double refractive: all crystals, except cubic, have the ability to split light into two rays when it enters. These 2 rays travel at different velocities. This is termed double refraction.
epigenetic inclusions: inclusions that form after the gemstone finished crystallization. If the conditions the crystal is in changes (the heat and/or pressure), material held in solid solution can be forced out and crystallized. Oriented rutile is an an example. Also, secondary cavities can form when fractures in stones are healed. In the process, characteristic patterns of many tiny crystals or negative crystals are formed.
facet: When used as a noun, a facet is a flat surface (one of many) cut into a piece of gem rough in order to maximize the reflection of light out of the stone. When used as the verb to facet, it means to cut a gemstone into a faceted shape, such as a round brilliant cut, emerald cut, cushion cut or similar.
fluorescence: the emission of visible light by a gemstone when exposed to a light source whose light we normally cannot see. When the gemstone is exposed to ultraviolet light (UV), which falls outside the range of light that we can see, the UV light is absorbed by the gemstone. Due to processes inside the gemstone, it will lose energy. This loss of energy causes the UV light to change to a color in the visible light range (red, orange, yellow, green, blue, indigo or violet).
hexagonal system: one of the crystal systems; having three axes equal in length at 120° to each other, with the C or vertical axis at 90° to the other axes. See Crystal Systems & Forms.
idiochromatic: A gemstone is idiochromatic when the element causing its color is an essential part its chemical composition. For example, iron, which is an intrinsic part of the chemical makeup of peridot, is the cause of its green color.
inert: having no change, movement, or reaction. In chemistry, the term inert is used to describe something that is not chemically active.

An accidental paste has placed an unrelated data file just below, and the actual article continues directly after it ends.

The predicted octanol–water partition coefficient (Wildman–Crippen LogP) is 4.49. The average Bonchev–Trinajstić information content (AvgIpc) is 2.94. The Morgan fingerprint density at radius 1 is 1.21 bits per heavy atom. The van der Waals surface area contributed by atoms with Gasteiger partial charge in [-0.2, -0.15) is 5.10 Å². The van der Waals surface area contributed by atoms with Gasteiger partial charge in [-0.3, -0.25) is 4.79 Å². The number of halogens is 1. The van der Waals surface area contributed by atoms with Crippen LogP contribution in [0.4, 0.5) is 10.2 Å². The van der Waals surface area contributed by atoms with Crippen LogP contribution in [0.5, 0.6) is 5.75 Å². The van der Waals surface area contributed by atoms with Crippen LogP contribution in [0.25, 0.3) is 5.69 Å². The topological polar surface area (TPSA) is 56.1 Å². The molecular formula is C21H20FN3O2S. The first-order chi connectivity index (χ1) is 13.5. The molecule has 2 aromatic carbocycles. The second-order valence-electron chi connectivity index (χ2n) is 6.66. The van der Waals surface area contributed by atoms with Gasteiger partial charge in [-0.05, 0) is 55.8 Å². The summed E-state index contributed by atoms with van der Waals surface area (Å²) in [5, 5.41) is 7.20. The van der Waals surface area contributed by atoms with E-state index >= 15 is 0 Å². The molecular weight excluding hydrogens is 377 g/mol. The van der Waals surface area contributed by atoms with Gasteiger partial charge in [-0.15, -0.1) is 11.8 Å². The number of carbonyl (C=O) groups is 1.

igneous rocks: rocks that formed at very high temperatures from siliceous (silica rich) melts.
imitations: materials used to mimic a gemstone without having the same composition as the stone it is imitating. Example: synthetic color-changing sapphire used to imitate alexandrite; cubic zirconia used to imitate diamond.
impurities: elements in the crystal structure that are foreign to the basic chemical composition of the gem.
inclusions: crystals, liquid- or gas-filled cavities that have been enclosed within a gem or mineral. Often peculiarly diagnostic in determining the identity of a gemstone. Example: bysollite inclusions in demantoid garnet.
infrared light: Also known as heat, these wavelengths are beyond the visible red: between 790nm and 1,000,000nm on the electromagnetic spectrum. These radiations can produce a reaction with some gems and minerals. See luminescence and thermoluminescence.
interference figure: the figure seen when anisotropic gemstones are viewed in convergent polarized light. This figure may be diagnostic in determining the identity of a gemstone.
isometric system: another name for the cubic system.
isomorphous replacement: replacement of elements in a mineral's composition by other elements with the same valency. These elements do not substantially alter the crystal structure of the gem but can cause wide variations in the gem's optic and physical properties. The garnet group is an excellent example of isomorphic replacement.